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Cheesecake is a very popular dessert in North America and elsewhere. Numerous recipes are available for people to make at home out of easily purchased ingredients. Given the delicate nature of the crust and sides of the cake, however, specialized pans are recommended. The two main different types of cheesecake pans include springform and removable bottom pans. If neither of these types is available, tart pans, cake tins, and even casserole dishes can be used, although they may be more problematic.
Springform cheesecake pans are a very common choice. Made from aluminum, tin, or silicone, these pans are used to produce single cakes and are available in round, square, and oblong forms, as well a variety of sizes. Springform pans, whatever their shape, have spring-locked metal buckles or clasps on one side. These clasps are closed tightly while the cheesecake is being made and undone when it time to remove the cake. The unbuckling of the clasp allows the tin to be removed from around the cake without damaging either the sides or the crust.
The buckling, though it makes the cake easier to remove, can also sometimes act as a leaking point and requires periodic observation. Another area that may be problematic is the cake sticking to the sides or bottom of the pan. Although most cheesecake pans are nonstick, they may also be greased to prevent the sides from sticking. Newer versions of springform pans come with removable bottoms, making it easier to transfer the dish onto a serving plate. The bottom can be used as it is; however, covering it with tinfoil or parchment paper before adding the cake mixture can make extracting the bottom easier.
Removable bottom cheesecake pans are an alternative to springform pans. Like springforms, this type is also made from aluminum, tin, or silicone, but it lacks the side buckle. Instead, the solid outer ring of the pan is lifted up or pulled down once the cheesecake is made, allowing the cake to remain undamaged. This type of pan also comes in round, square, or oblong shapes and is available in large tins that produce single cakes to tins that hold a dozen mini ones.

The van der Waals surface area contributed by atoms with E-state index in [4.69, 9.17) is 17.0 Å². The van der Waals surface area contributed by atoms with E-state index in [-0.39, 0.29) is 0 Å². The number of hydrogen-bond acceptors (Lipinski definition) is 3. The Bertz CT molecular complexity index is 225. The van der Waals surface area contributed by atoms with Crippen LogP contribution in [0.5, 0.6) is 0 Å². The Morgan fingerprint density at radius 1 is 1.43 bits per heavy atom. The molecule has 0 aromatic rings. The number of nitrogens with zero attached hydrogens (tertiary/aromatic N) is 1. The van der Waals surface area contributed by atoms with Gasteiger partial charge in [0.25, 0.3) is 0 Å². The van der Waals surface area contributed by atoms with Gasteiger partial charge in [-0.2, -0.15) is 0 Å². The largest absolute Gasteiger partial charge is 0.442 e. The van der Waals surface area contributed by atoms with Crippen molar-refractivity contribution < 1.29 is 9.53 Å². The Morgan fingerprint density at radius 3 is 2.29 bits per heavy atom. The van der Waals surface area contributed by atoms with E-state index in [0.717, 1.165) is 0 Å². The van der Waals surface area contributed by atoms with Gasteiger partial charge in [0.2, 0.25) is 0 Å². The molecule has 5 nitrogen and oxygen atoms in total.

If neither of these types of cheesecake pans are available, other types can be used. For example, tart pans with removable bottoms and straight sides will work, but as they are more shallow than normal cheesecake pans, both the recipe and the cooking time should be reduced. Metal, Pyrex, or even glass cake pans and casserole dishes can be transformed into cheesecake tins. These must be lined with parchment paper and greased, and even then, it may be very difficult to remove the entire cake from the pan. As an alternative, the cheesecake can be left in the pan, cut as a normal sheet cake, and lifted out piece by piece as desired.
For my money, a springform pan is usually the best choice for cheesecakes. The "buckle" mechanism is the best way to release the sides of the pan from the cheesecake. To me, that's the only way to be sure that the sides will come away without completely tearing up the cheesecake. A cheesecake may be dense and heavy, but they're more fragile than you realize. But the cheesecakes usually do fine with a springform pan because the sides come away easily.
I think it's just easier to use a springform pan. They're reliable and work the same way every time. They're worth the money.
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